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Nice Celebrity Death 2010 photos

Nice Celebrity Death 2010 photos

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"This Is Your Life" BBC TV 1950s Russ Conway (Terry Stanford) celebrity death 2010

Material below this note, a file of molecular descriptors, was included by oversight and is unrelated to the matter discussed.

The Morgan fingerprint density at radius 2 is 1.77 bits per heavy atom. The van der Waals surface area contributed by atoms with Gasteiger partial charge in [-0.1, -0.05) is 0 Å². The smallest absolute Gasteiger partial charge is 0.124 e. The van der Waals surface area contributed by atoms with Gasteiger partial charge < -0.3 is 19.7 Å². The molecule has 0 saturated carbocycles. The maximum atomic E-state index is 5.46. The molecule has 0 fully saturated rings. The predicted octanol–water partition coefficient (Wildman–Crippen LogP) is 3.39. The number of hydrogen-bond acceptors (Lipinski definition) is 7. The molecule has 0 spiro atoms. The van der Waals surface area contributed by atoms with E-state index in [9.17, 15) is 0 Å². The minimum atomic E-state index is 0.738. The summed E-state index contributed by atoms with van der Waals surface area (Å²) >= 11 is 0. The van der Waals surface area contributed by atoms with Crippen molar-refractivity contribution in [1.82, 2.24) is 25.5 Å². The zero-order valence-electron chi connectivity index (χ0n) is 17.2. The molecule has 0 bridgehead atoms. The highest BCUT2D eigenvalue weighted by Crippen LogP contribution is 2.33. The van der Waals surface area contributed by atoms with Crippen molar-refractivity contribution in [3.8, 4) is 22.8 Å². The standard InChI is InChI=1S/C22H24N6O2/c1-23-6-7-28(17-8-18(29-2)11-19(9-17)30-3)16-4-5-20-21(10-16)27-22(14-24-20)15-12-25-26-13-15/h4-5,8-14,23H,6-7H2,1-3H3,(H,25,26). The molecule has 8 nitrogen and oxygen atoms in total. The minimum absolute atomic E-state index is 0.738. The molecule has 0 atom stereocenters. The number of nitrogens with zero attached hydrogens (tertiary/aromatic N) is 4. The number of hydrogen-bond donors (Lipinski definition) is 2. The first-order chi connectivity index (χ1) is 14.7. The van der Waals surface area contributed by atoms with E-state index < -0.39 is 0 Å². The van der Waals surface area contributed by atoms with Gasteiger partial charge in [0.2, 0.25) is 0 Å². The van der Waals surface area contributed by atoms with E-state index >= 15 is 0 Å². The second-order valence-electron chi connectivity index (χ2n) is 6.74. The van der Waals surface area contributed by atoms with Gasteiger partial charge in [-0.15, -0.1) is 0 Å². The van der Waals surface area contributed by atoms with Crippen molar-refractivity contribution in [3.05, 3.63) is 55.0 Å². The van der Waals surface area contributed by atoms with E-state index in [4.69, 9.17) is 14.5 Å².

Image by brizzle born and bred This Is Your Life is a British biographical television documentary, based on the 1952 American show of the same name. It was hosted by Eamonn Andrews from 1955 until 1964, and then from 1969 until his death in 1987 aged 64. Michael Aspel then took up the role of host until the show ended in 2003. In the show the host surprises a special guest, before taking them through their life with the assistance of the 'big red book'. Both celebrities and non-celebrities have been 'victim' of the show. The show was originally broadcast live, and over its run it has alternated between being broadcast on the BBC and on ITV. In 2007, Trevor McDonald interviewed Simon Cowell in a one off special. Eamonn Andrews, CBE (19 December 1922 â€" 5 November 1987) was an Irish television presenter based in the United Kingdom. Andrews was born in Synge Street, Dublin, Ireland, the same street as playwright George Bernard Shaw. He was educated at the local school, Synge Street CBS. He began his career as an amateur boxer and went on to be a sports commentator on Radio Éireann. In 1950, he began presenting programmes for the BBC, being particularly well-known for boxing commentaries, and soon became one of television's most popular presenters. In 1955 Andrews made a brief appearance on celluloid, appearing on camera as the narrator who introduces the unrelated segments that comprise the 'portmanteau' film Three Cases of Murder. In 1965, he left the BBC to join Associated British Corporation where he pioneered the talk show format in Britain. Series with which he was associated included: What's My Line? (1951â€"63 and 1984â€"87) This Is Your Life (1955â€"64 and 1969â€"87) World of Sport (1965â€"68) Crackerjack and Playbox (children's series) Whose Baby? (a panel game he created and owned) Top Of The World (TV series) (1982) He chaired the Radio Éireann Authority between 1960 and 1964, overseeing the introduction of television to the Republic of Ireland and establishing the Irish State Broadcaster as an independent semi-state body. On 20 January 1956 he reached position 18 in the British Charts with a "spoken narrative" recording named "The Shifting Whispering Sands", which had musical backing by the Ron Goodwin Orchestra. He was famous for coming up with off-the-cuff linkings which did not workâ€"such as 'speaking of cheese sandwiches, have you come far?'. This was parodied by the character Seamus Android in the BBC radio programme Round the Horne in the 1960s, performed by Bill Pertwee. At the time Andrews hosted a chat show on ITV. He was also famous for sweating while on screen, as parodied by another BBC radio programme The Burkiss Way. Andrews' contribution to UK radio is commemorated in The Radio Academy's Hall of Fame. In the late 1960s, at the height of the Cold War and Vietnam, he showed his serious side when at his own expense he interviewed many notables to ask them their current opinions, and what they thought the world would be like twenty years into the future. He planned to invite them back, to screen what they had said, and to chat about how accurate they had been. He never lived to record the second part; the tapes exist in the family's archives, and have never been viewed. He is perhaps best known as the presenter of the UK's version of "This Is Your Life", between its inception in 1955 and his death in 1987, when he was succeeded by Michael Aspel (who had also succeeded Andrews as host of Crackerjack 22 years earlier). He also created a long-running panel game called "Whose Baby?" which originally ran on BBC and later ITV. He was a regular presenter of the early Miss World pageants. After months of illness, he died suddenly from heart failure in November 1987, aged 64, in the private Cromwell Hospital, London. His widow Grainne Bourke, whom he married in 1951, died eighteen months later. They had three adopted children. Image reproduced with kind permission of Peter Ashford @ Collection.